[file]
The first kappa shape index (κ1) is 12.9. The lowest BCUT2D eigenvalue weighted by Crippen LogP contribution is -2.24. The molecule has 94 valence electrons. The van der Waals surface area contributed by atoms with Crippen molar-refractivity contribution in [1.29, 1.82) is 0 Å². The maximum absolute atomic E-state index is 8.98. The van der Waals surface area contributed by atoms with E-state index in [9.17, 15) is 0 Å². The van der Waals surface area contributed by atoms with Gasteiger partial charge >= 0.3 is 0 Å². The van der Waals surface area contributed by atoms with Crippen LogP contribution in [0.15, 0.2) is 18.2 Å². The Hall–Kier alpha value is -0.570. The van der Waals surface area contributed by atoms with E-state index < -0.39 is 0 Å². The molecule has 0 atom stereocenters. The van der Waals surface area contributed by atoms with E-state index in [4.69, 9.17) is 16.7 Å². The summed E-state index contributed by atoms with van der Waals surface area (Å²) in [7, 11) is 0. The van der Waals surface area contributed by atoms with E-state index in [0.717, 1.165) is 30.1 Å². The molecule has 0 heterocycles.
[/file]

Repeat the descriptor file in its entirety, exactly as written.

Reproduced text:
The first kappa shape index (κ1) is 12.9. The lowest BCUT2D eigenvalue weighted by Crippen LogP contribution is -2.24. The molecule has 94 valence electrons. The van der Waals surface area contributed by atoms with Crippen molar-refractivity contribution in [1.29, 1.82) is 0 Å². The maximum absolute atomic E-state index is 8.98. The van der Waals surface area contributed by atoms with E-state index in [9.17, 15) is 0 Å². The van der Waals surface area contributed by atoms with Gasteiger partial charge >= 0.3 is 0 Å². The van der Waals surface area contributed by atoms with Crippen LogP contribution in [0.15, 0.2) is 18.2 Å². The Hall–Kier alpha value is -0.570. The van der Waals surface area contributed by atoms with E-state index < -0.39 is 0 Å². The molecule has 0 atom stereocenters. The van der Waals surface area contributed by atoms with E-state index in [4.69, 9.17) is 16.7 Å². The summed E-state index contributed by atoms with van der Waals surface area (Å²) in [7, 11) is 0. The van der Waals surface area contributed by atoms with E-state index in [0.717, 1.165) is 30.1 Å². The molecule has 0 heterocycles.